After surviving assaults from those who wanted to move the greatest of French tennis events out of Paris, the French Open now is now besieged by environmentalists opposing expansion.
Fight for expansion at Roland Garros goes on
Roland Garros is not out of the woods yet. After surviving assaults from those who wanted to move the greatest of French tennis events out of Paris, the French Open now is now besieged by environmentalists opposed to the modest expansion of the smallest of the four grand-slam venues.
Roland Garros, site of the French Open since 1928, was nearly given a death sentence in February when the French Federation mulled three options to move their operations, and their grand tournament, to new and sprawling venues planned in the suburbs.
The survival of the French Open in Paris, probably the ultimate in tennis destinations, now hinges on authorities being able to deliver on plans to expand the grounds by about 50 per cent to a still-cosy 13 hectares.
The extra space would allow the construction of a 5,000-seat stadium with a retractable roof that would allow matches in inclement weather, as well as improving the grounds and bringing them up to a modern global standard.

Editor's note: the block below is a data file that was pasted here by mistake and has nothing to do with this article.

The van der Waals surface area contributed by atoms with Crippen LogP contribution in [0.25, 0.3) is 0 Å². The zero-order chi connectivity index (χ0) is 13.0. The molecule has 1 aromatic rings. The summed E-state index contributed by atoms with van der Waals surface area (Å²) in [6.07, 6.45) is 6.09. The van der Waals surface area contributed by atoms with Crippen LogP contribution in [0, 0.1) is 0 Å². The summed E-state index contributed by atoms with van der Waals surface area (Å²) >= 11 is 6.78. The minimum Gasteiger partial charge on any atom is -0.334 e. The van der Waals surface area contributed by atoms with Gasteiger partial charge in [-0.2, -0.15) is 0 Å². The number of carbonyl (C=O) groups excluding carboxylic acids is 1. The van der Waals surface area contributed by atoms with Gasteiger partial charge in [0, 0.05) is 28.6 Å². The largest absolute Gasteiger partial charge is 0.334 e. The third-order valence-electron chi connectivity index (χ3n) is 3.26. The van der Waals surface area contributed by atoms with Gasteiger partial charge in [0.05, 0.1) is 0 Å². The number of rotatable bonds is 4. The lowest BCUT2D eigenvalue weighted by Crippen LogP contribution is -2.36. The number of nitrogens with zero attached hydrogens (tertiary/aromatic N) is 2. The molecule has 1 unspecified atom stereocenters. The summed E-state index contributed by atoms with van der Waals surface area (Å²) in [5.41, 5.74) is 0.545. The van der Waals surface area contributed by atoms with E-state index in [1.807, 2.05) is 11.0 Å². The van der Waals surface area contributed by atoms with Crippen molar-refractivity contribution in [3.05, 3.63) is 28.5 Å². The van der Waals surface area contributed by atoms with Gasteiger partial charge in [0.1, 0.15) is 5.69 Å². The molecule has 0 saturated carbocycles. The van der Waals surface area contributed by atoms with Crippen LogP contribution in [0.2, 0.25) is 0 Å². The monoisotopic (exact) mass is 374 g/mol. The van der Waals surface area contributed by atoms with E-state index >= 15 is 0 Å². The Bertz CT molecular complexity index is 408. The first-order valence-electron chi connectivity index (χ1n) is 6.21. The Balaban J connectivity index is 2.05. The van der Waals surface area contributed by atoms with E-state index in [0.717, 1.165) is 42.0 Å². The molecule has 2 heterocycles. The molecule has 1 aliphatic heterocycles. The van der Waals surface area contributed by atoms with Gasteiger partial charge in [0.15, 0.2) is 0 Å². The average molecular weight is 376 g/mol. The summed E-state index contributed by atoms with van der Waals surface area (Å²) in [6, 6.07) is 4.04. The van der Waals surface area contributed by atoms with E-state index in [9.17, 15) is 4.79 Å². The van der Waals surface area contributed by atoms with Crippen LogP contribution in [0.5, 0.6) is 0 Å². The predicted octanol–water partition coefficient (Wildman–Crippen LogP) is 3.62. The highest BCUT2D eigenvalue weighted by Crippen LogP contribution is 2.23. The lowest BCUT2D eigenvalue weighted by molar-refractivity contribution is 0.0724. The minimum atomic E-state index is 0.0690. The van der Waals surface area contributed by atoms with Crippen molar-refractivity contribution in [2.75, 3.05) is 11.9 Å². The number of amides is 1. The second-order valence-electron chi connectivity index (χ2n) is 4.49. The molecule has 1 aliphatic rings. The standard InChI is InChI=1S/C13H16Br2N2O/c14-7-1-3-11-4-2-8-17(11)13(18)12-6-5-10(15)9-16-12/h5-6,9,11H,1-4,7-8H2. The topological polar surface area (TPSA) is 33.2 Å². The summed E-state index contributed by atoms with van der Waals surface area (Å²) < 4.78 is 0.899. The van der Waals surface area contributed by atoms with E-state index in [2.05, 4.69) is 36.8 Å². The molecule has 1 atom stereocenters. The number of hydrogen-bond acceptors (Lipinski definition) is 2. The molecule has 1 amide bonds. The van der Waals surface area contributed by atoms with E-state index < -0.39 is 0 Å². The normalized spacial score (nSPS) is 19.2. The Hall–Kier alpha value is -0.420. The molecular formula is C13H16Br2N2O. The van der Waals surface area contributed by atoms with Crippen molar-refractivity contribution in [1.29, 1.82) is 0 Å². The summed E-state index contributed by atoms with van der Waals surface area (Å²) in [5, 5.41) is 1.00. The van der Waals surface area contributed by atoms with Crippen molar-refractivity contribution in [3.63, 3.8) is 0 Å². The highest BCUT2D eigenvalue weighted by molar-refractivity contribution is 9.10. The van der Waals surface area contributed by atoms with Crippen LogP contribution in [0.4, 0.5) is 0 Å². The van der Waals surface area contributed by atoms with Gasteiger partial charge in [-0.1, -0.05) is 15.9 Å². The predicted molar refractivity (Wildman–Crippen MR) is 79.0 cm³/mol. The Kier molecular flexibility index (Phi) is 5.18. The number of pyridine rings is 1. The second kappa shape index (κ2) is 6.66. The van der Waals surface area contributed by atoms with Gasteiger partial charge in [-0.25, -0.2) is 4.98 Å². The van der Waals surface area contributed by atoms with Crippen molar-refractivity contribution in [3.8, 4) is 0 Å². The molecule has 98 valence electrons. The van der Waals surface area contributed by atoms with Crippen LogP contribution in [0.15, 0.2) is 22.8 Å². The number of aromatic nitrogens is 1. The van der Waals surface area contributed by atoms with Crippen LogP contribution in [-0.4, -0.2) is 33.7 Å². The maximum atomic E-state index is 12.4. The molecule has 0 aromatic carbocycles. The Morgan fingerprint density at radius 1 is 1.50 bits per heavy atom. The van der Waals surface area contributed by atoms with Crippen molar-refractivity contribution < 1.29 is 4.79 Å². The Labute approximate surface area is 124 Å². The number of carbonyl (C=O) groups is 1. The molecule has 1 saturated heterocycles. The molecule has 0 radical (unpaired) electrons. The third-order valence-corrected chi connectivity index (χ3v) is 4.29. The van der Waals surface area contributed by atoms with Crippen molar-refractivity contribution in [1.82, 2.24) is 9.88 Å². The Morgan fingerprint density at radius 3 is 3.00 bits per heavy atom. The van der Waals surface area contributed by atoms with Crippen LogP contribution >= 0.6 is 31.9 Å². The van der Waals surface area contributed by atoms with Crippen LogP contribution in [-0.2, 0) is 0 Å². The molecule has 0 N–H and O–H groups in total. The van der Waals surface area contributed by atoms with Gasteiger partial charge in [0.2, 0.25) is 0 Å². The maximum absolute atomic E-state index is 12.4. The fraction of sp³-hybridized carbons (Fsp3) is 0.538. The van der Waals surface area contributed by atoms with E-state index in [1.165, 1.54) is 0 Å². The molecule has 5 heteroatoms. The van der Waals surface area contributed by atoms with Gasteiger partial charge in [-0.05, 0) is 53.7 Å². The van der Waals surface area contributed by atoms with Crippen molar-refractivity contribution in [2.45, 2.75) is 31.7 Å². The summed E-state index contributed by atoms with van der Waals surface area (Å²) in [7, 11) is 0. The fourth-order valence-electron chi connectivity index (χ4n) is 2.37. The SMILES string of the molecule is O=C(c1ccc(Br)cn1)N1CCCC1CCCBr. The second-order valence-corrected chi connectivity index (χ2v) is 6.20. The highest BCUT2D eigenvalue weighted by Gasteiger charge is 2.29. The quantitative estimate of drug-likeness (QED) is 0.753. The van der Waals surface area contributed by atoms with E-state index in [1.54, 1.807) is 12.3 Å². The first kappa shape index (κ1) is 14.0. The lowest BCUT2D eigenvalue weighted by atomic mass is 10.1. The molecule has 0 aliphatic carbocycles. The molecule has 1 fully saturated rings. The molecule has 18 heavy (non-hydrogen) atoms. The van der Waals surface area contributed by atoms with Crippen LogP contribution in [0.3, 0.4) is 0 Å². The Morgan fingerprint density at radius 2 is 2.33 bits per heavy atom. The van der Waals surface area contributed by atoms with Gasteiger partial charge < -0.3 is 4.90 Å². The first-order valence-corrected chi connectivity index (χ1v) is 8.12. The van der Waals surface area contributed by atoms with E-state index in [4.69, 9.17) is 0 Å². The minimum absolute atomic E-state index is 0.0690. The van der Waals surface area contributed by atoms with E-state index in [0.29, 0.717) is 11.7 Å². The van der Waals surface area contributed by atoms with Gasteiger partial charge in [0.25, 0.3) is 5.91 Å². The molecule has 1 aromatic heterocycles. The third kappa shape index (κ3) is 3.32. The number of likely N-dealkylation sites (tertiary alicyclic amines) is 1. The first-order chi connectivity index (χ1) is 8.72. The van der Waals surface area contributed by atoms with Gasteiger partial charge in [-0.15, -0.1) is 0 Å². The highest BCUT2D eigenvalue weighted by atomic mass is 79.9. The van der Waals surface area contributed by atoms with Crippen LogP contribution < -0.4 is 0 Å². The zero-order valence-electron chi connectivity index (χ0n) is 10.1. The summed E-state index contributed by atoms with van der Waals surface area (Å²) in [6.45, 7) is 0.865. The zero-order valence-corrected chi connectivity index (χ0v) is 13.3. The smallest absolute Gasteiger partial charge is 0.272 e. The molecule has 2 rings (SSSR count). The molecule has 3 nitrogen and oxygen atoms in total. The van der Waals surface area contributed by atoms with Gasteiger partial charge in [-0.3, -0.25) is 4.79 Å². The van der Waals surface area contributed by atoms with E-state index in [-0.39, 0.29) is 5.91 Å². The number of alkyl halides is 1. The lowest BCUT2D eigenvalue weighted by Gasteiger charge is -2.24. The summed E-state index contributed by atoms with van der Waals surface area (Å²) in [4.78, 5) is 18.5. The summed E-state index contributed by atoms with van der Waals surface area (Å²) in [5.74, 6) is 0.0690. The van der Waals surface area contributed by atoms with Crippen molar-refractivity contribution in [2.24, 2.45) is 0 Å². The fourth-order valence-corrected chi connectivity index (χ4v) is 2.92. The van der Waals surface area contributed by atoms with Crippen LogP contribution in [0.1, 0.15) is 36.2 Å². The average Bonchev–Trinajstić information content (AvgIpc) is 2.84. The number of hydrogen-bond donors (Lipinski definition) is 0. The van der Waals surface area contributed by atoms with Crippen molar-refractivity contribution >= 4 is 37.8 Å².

Unfortunately, it is not just an issue of official preference and taxpayer money (US$390 million, Dh1.43 billion).
The land Roland Garros would expand into is currently is part of the Serres d'Auteuil botanical gardens in southwest Paris, and traditionalists are ready to fight over the possible removal of 19th century greenhouses at the site.
The mayor of Paris, Bertrand Delanoe, has promised opponents that Roland Garros would be expanded with the utmost care.
"I can tell you we will not destroy one single plant or one single flower," Delanoe said at a news conference over the weekend.
"This botanical garden will be totally preserved."
He said only the greenhouses lacking in historical value would be torn down, and that every displaced hothouse flower would be moved elsewhere in the city.
As beloved as Roland Garros is, in a picturesque setting near the Bois de Boulogne and just a short Metro ride from the grand sights of the city, it may not have much of a future without that 5,000-seat court, as well as another 2,000-seater envisioned in expansion plans, as well as some leg room for both players and spectators.
"We don't necessarily want more people to come to Roland Garros, we just want people to feel good when they are at the French Open," Gilbert Ysern, the tournament director, told the Associated Press.
The plan is to have the improved and expanded Roland Garros ready for the 2016 French Open.
But resistance has not yet ended, and the "greenhouse effect" could still derail the process.
If that were to occur, expect new calls inside France to move the federation, and the tournament, out of the City of Light.